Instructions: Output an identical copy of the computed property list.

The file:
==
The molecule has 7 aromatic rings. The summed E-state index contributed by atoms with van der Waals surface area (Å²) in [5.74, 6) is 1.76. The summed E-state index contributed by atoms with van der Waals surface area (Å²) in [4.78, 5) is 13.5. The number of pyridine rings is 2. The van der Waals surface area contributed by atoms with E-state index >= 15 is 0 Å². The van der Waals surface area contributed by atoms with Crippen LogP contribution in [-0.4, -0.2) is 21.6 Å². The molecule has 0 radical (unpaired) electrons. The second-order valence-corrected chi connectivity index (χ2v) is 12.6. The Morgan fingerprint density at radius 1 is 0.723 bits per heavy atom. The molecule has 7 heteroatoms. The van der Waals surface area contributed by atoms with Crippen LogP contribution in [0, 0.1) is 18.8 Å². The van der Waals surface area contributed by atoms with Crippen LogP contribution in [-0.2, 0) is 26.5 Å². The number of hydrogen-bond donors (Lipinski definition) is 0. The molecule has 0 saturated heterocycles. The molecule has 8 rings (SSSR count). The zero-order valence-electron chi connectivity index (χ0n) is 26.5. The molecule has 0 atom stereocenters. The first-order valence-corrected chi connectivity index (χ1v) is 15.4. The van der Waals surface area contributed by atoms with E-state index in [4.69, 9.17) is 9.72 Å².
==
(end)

The molecule has 7 aromatic rings. The summed E-state index contributed by atoms with van der Waals surface area (Å²) in [5.74, 6) is 1.76. The summed E-state index contributed by atoms with van der Waals surface area (Å²) in [4.78, 5) is 13.5. The number of pyridine rings is 2. The van der Waals surface area contributed by atoms with E-state index >= 15 is 0 Å². The van der Waals surface area contributed by atoms with Crippen LogP contribution in [-0.4, -0.2) is 21.6 Å². The molecule has 0 radical (unpaired) electrons. The second-order valence-corrected chi connectivity index (χ2v) is 12.6. The Morgan fingerprint density at radius 1 is 0.723 bits per heavy atom. The molecule has 7 heteroatoms. The van der Waals surface area contributed by atoms with Crippen LogP contribution in [0, 0.1) is 18.8 Å². The van der Waals surface area contributed by atoms with Crippen LogP contribution in [-0.2, 0) is 26.5 Å². The number of hydrogen-bond donors (Lipinski definition) is 0. The molecule has 0 saturated heterocycles. The molecule has 8 rings (SSSR count). The zero-order valence-electron chi connectivity index (χ0n) is 26.5. The molecule has 0 atom stereocenters. The first-order valence-corrected chi connectivity index (χ1v) is 15.4. The van der Waals surface area contributed by atoms with E-state index in [4.69, 9.17) is 9.72 Å².